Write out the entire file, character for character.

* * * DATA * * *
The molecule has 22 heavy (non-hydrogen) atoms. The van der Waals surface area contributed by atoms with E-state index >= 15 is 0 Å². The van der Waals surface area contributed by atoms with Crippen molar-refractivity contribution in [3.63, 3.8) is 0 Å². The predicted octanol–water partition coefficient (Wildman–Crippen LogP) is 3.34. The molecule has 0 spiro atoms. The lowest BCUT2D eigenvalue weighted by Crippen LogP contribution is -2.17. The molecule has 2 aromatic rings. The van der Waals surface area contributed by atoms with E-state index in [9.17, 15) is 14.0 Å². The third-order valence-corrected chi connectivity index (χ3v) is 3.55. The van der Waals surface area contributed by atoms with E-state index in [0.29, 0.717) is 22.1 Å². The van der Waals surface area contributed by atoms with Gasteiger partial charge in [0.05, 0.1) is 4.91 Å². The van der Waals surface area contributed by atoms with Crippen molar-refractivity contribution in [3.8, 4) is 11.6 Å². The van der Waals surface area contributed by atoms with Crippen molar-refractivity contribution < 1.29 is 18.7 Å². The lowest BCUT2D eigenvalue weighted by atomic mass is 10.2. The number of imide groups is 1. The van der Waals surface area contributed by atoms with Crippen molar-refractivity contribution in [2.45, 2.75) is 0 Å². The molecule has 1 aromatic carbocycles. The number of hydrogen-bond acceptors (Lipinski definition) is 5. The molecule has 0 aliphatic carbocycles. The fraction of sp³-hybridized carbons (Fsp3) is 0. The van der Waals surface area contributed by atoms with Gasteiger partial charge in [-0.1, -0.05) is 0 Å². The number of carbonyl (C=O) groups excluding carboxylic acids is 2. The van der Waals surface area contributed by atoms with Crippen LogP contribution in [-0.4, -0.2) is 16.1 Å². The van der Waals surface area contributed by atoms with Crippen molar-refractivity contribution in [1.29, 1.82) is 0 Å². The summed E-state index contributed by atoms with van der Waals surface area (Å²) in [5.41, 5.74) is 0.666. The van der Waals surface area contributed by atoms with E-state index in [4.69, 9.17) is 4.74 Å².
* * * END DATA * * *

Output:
The molecule has 22 heavy (non-hydrogen) atoms. The van der Waals surface area contributed by atoms with E-state index >= 15 is 0 Å². The van der Waals surface area contributed by atoms with Crippen molar-refractivity contribution in [3.63, 3.8) is 0 Å². The predicted octanol–water partition coefficient (Wildman–Crippen LogP) is 3.34. The molecule has 0 spiro atoms. The lowest BCUT2D eigenvalue weighted by Crippen LogP contribution is -2.17. The molecule has 2 aromatic rings. The van der Waals surface area contributed by atoms with E-state index in [9.17, 15) is 14.0 Å². The third-order valence-corrected chi connectivity index (χ3v) is 3.55. The van der Waals surface area contributed by atoms with E-state index in [0.29, 0.717) is 22.1 Å². The van der Waals surface area contributed by atoms with Gasteiger partial charge in [0.05, 0.1) is 4.91 Å². The van der Waals surface area contributed by atoms with Crippen molar-refractivity contribution in [3.8, 4) is 11.6 Å². The van der Waals surface area contributed by atoms with Crippen molar-refractivity contribution < 1.29 is 18.7 Å². The lowest BCUT2D eigenvalue weighted by atomic mass is 10.2. The number of imide groups is 1. The van der Waals surface area contributed by atoms with Crippen molar-refractivity contribution in [2.45, 2.75) is 0 Å². The molecule has 1 aromatic carbocycles. The number of hydrogen-bond acceptors (Lipinski definition) is 5. The molecule has 0 aliphatic carbocycles. The fraction of sp³-hybridized carbons (Fsp3) is 0. The van der Waals surface area contributed by atoms with Gasteiger partial charge in [-0.1, -0.05) is 0 Å². The number of carbonyl (C=O) groups excluding carboxylic acids is 2. The van der Waals surface area contributed by atoms with Crippen LogP contribution in [-0.4, -0.2) is 16.1 Å². The van der Waals surface area contributed by atoms with Crippen molar-refractivity contribution in [1.29, 1.82) is 0 Å². The summed E-state index contributed by atoms with van der Waals surface area (Å²) in [5.41, 5.74) is 0.666. The van der Waals surface area contributed by atoms with E-state index in [4.69, 9.17) is 4.74 Å².